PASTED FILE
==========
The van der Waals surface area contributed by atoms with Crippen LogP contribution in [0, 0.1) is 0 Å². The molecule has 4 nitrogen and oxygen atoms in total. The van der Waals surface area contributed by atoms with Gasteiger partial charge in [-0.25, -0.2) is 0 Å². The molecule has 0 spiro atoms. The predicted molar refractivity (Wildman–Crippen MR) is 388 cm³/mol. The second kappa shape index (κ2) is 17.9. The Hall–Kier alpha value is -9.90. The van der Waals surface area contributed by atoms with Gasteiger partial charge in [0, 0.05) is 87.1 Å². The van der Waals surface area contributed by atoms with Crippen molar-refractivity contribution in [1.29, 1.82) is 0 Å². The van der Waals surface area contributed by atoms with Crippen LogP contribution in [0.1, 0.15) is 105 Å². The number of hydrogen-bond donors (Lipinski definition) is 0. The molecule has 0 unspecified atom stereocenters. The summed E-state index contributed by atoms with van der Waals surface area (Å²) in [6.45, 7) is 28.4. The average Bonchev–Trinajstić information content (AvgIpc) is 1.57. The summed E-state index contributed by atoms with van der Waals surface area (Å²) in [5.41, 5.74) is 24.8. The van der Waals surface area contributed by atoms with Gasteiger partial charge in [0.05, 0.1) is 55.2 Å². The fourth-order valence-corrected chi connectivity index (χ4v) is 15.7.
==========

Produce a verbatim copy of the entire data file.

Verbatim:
The van der Waals surface area contributed by atoms with Crippen LogP contribution in [0, 0.1) is 0 Å². The molecule has 4 nitrogen and oxygen atoms in total. The van der Waals surface area contributed by atoms with Gasteiger partial charge in [-0.25, -0.2) is 0 Å². The molecule has 0 spiro atoms. The predicted molar refractivity (Wildman–Crippen MR) is 388 cm³/mol. The second kappa shape index (κ2) is 17.9. The Hall–Kier alpha value is -9.90. The van der Waals surface area contributed by atoms with Gasteiger partial charge in [0, 0.05) is 87.1 Å². The van der Waals surface area contributed by atoms with Crippen molar-refractivity contribution in [1.29, 1.82) is 0 Å². The van der Waals surface area contributed by atoms with Crippen LogP contribution in [0.1, 0.15) is 105 Å². The number of hydrogen-bond donors (Lipinski definition) is 0. The molecule has 0 unspecified atom stereocenters. The summed E-state index contributed by atoms with van der Waals surface area (Å²) in [6.45, 7) is 28.4. The average Bonchev–Trinajstić information content (AvgIpc) is 1.57. The summed E-state index contributed by atoms with van der Waals surface area (Å²) in [5.41, 5.74) is 24.8. The van der Waals surface area contributed by atoms with Gasteiger partial charge in [0.05, 0.1) is 55.2 Å². The fourth-order valence-corrected chi connectivity index (χ4v) is 15.7.